C. Testing and returning CO detectors to service 1. Biomimetic detectors a. Self testing b. Trouble alarm - one short beep per minute c. If not sounding - push test button d. If sounding - remove sensor pack 1) May need as little as 1 hour 2) Or may need 2 to 48 hours 2. Semiconductor detectors a. Self testing b. Trouble alarm - one short beep per minute c. If not sounding - push test button d. If sounding - push test button 1) Detector should reset itself, if not detector needs to be replaced IV. Review of Your Carbon Monoxide Detector A. Review the following terms 1. Calibration 2. Field Test/Bump Test 3. Response Time B. Operation the Meter 1. On/Off 2. Zero Calibration 3. Back Light 4. Clearing the Peaks V. Summary A. CO: The Invisible Danger B. CO Detectors, Operating Principles, Installation Limits C. Responding To CO Detector Activation D. Review of Your Carbon Monoxide Detector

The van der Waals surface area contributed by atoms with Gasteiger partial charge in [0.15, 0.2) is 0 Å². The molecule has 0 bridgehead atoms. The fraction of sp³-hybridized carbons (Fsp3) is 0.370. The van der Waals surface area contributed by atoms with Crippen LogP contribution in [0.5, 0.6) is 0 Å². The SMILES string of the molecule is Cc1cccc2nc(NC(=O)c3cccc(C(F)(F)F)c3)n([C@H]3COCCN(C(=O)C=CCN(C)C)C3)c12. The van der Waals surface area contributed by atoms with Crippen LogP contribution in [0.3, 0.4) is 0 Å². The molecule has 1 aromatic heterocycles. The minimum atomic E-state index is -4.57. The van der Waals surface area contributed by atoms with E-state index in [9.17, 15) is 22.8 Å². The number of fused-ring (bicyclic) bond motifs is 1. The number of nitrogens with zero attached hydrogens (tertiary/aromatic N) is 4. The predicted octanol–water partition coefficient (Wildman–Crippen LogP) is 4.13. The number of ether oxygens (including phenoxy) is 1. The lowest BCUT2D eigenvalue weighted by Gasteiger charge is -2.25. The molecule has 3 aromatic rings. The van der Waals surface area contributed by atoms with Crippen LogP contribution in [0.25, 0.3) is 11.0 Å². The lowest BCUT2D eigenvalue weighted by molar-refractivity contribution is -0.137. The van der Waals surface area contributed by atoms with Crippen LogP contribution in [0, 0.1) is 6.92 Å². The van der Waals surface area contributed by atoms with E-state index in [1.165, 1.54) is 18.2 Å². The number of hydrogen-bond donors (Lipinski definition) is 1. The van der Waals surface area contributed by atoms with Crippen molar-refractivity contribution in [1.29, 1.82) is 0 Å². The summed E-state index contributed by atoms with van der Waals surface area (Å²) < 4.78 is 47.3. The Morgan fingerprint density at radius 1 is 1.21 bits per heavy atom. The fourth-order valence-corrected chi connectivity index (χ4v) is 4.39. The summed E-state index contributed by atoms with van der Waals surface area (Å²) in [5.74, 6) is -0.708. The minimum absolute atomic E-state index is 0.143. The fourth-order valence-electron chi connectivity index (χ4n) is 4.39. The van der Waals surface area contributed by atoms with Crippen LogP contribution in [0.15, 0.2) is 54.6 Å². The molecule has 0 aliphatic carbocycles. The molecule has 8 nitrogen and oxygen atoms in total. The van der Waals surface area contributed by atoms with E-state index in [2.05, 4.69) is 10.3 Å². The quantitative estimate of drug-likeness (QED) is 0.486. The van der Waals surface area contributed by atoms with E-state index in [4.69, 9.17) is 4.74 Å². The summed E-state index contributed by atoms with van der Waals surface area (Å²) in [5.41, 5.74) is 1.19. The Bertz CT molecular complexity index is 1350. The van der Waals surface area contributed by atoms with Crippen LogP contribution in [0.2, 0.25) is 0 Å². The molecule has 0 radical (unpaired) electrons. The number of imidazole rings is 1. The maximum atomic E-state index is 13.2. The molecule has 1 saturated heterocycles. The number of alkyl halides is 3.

INSTRUCTOR GUIDE TOPIC: FIRE DEPARTMENT RESPONSE TO CARBON MONOXIDE INCIDENTS TIME REQUIRED: 2 TO 3 HOURS MATERIALS: Baltimore County Fire Department SOP for Carbon Monoxide Incidents Baltimore County Fire Department Form: Check List Baltimore County Fire Department Form: Notice of Finding